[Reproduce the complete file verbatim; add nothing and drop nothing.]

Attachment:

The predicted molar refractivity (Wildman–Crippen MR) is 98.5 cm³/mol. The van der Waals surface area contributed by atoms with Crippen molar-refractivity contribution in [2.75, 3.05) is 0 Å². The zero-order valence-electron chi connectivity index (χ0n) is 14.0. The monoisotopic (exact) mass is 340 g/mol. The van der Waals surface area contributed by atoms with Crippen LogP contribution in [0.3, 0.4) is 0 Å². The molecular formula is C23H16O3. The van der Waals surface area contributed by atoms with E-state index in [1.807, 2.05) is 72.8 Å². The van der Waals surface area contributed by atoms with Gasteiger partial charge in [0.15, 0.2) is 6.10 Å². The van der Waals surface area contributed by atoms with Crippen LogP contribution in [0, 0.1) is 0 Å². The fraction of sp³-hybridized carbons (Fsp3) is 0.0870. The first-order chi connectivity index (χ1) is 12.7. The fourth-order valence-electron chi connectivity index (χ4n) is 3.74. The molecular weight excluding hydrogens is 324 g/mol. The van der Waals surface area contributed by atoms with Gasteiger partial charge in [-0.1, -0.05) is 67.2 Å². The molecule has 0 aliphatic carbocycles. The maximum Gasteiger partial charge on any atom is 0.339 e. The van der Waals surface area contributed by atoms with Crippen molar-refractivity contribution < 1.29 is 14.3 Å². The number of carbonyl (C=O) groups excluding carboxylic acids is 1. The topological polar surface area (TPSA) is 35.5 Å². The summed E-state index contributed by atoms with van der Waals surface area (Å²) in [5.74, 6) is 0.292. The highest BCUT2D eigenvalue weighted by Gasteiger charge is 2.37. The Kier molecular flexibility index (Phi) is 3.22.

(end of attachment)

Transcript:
The predicted molar refractivity (Wildman–Crippen MR) is 98.5 cm³/mol. The van der Waals surface area contributed by atoms with Crippen molar-refractivity contribution in [2.75, 3.05) is 0 Å². The zero-order valence-electron chi connectivity index (χ0n) is 14.0. The monoisotopic (exact) mass is 340 g/mol. The van der Waals surface area contributed by atoms with Crippen LogP contribution in [0.3, 0.4) is 0 Å². The molecular formula is C23H16O3. The van der Waals surface area contributed by atoms with E-state index in [1.807, 2.05) is 72.8 Å². The van der Waals surface area contributed by atoms with Gasteiger partial charge in [0.15, 0.2) is 6.10 Å². The van der Waals surface area contributed by atoms with Crippen LogP contribution in [0, 0.1) is 0 Å². The fraction of sp³-hybridized carbons (Fsp3) is 0.0870. The first-order chi connectivity index (χ1) is 12.7. The fourth-order valence-electron chi connectivity index (χ4n) is 3.74. The molecular weight excluding hydrogens is 324 g/mol. The van der Waals surface area contributed by atoms with Gasteiger partial charge in [-0.1, -0.05) is 67.2 Å². The molecule has 0 aliphatic carbocycles. The maximum Gasteiger partial charge on any atom is 0.339 e. The van der Waals surface area contributed by atoms with Crippen molar-refractivity contribution < 1.29 is 14.3 Å². The number of carbonyl (C=O) groups excluding carboxylic acids is 1. The topological polar surface area (TPSA) is 35.5 Å². The summed E-state index contributed by atoms with van der Waals surface area (Å²) in [5.74, 6) is 0.292. The highest BCUT2D eigenvalue weighted by Gasteiger charge is 2.37. The Kier molecular flexibility index (Phi) is 3.22.